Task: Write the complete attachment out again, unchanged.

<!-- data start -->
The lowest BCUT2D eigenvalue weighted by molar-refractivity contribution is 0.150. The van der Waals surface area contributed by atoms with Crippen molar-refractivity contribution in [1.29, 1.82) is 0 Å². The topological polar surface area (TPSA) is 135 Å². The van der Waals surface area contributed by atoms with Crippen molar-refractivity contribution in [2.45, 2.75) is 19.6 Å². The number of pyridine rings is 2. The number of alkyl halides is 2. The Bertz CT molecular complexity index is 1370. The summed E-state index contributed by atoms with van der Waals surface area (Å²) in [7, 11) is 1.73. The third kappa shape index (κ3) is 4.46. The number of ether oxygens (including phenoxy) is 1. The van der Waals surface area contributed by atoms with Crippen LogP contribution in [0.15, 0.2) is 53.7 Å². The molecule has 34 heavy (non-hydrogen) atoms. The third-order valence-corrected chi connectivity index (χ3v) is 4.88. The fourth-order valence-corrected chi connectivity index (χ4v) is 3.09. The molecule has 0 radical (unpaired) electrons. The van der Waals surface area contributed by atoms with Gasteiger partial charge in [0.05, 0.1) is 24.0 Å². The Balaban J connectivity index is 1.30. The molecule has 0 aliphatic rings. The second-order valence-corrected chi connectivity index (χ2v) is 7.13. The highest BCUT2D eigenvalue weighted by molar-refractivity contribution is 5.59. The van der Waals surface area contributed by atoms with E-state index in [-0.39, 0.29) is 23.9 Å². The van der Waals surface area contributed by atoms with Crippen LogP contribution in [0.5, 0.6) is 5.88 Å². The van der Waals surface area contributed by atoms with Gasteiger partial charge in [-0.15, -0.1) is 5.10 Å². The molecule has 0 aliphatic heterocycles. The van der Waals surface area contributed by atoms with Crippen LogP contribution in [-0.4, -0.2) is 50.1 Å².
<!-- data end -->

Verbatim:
The lowest BCUT2D eigenvalue weighted by molar-refractivity contribution is 0.150. The van der Waals surface area contributed by atoms with Crippen molar-refractivity contribution in [1.29, 1.82) is 0 Å². The topological polar surface area (TPSA) is 135 Å². The van der Waals surface area contributed by atoms with Crippen molar-refractivity contribution in [2.45, 2.75) is 19.6 Å². The number of pyridine rings is 2. The number of alkyl halides is 2. The Bertz CT molecular complexity index is 1370. The summed E-state index contributed by atoms with van der Waals surface area (Å²) in [7, 11) is 1.73. The third kappa shape index (κ3) is 4.46. The number of ether oxygens (including phenoxy) is 1. The van der Waals surface area contributed by atoms with Crippen LogP contribution in [0.15, 0.2) is 53.7 Å². The molecule has 34 heavy (non-hydrogen) atoms. The third-order valence-corrected chi connectivity index (χ3v) is 4.88. The fourth-order valence-corrected chi connectivity index (χ4v) is 3.09. The molecule has 0 radical (unpaired) electrons. The van der Waals surface area contributed by atoms with Gasteiger partial charge in [0.05, 0.1) is 24.0 Å². The Balaban J connectivity index is 1.30. The molecule has 0 aliphatic rings. The second-order valence-corrected chi connectivity index (χ2v) is 7.13. The highest BCUT2D eigenvalue weighted by molar-refractivity contribution is 5.59. The van der Waals surface area contributed by atoms with E-state index in [-0.39, 0.29) is 23.9 Å². The van der Waals surface area contributed by atoms with Crippen LogP contribution in [0.5, 0.6) is 5.88 Å². The van der Waals surface area contributed by atoms with Gasteiger partial charge in [-0.15, -0.1) is 5.10 Å². The molecule has 0 aliphatic heterocycles. The van der Waals surface area contributed by atoms with Crippen LogP contribution in [-0.4, -0.2) is 50.1 Å².